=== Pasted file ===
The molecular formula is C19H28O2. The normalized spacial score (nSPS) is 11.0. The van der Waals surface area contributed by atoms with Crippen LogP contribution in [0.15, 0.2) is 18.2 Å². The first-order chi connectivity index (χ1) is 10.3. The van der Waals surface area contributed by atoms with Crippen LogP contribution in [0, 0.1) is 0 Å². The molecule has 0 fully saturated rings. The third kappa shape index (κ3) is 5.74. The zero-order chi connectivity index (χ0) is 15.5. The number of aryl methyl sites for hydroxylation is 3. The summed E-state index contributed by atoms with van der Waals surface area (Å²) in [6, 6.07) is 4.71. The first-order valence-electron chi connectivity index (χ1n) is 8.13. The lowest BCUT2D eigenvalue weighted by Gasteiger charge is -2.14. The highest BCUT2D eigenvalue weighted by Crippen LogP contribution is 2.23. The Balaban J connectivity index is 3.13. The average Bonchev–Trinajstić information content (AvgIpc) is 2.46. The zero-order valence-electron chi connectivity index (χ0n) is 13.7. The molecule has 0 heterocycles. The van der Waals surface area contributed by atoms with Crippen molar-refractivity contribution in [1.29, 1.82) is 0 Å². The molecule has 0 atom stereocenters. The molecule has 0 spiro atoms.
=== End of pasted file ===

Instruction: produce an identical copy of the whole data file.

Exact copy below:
The molecular formula is C19H28O2. The normalized spacial score (nSPS) is 11.0. The van der Waals surface area contributed by atoms with Crippen LogP contribution in [0.15, 0.2) is 18.2 Å². The first-order chi connectivity index (χ1) is 10.3. The van der Waals surface area contributed by atoms with Crippen LogP contribution in [0, 0.1) is 0 Å². The molecule has 0 fully saturated rings. The third kappa shape index (κ3) is 5.74. The zero-order chi connectivity index (χ0) is 15.5. The number of aryl methyl sites for hydroxylation is 3. The summed E-state index contributed by atoms with van der Waals surface area (Å²) in [6, 6.07) is 4.71. The first-order valence-electron chi connectivity index (χ1n) is 8.13. The lowest BCUT2D eigenvalue weighted by Gasteiger charge is -2.14. The highest BCUT2D eigenvalue weighted by Crippen LogP contribution is 2.23. The Balaban J connectivity index is 3.13. The average Bonchev–Trinajstić information content (AvgIpc) is 2.46. The zero-order valence-electron chi connectivity index (χ0n) is 13.7. The molecule has 0 heterocycles. The van der Waals surface area contributed by atoms with Crippen molar-refractivity contribution in [1.29, 1.82) is 0 Å². The molecule has 0 atom stereocenters. The molecule has 0 spiro atoms.